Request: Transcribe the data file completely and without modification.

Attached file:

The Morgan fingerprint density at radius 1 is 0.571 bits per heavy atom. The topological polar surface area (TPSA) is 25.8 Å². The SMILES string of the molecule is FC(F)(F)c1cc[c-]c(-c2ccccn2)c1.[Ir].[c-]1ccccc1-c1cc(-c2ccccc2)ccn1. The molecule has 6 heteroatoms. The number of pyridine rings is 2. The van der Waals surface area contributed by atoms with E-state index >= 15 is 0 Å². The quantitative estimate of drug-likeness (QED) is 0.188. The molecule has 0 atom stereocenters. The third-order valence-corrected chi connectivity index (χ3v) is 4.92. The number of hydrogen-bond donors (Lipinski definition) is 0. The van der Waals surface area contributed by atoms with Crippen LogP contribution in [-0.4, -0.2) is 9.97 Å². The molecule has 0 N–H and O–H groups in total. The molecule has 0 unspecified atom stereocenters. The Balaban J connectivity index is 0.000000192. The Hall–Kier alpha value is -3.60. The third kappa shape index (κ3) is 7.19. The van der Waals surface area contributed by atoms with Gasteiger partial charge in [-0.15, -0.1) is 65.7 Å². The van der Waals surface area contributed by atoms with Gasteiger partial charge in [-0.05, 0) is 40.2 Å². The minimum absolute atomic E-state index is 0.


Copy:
The Morgan fingerprint density at radius 1 is 0.571 bits per heavy atom. The topological polar surface area (TPSA) is 25.8 Å². The SMILES string of the molecule is FC(F)(F)c1cc[c-]c(-c2ccccn2)c1.[Ir].[c-]1ccccc1-c1cc(-c2ccccc2)ccn1. The molecule has 6 heteroatoms. The number of pyridine rings is 2. The van der Waals surface area contributed by atoms with E-state index >= 15 is 0 Å². The quantitative estimate of drug-likeness (QED) is 0.188. The molecule has 0 atom stereocenters. The third-order valence-corrected chi connectivity index (χ3v) is 4.92. The number of hydrogen-bond donors (Lipinski definition) is 0. The van der Waals surface area contributed by atoms with Crippen LogP contribution in [-0.4, -0.2) is 9.97 Å². The molecule has 0 N–H and O–H groups in total. The molecule has 0 unspecified atom stereocenters. The Balaban J connectivity index is 0.000000192. The Hall–Kier alpha value is -3.60. The third kappa shape index (κ3) is 7.19. The van der Waals surface area contributed by atoms with Gasteiger partial charge in [-0.15, -0.1) is 65.7 Å². The van der Waals surface area contributed by atoms with Gasteiger partial charge in [-0.05, 0) is 40.2 Å². The minimum absolute atomic E-state index is 0.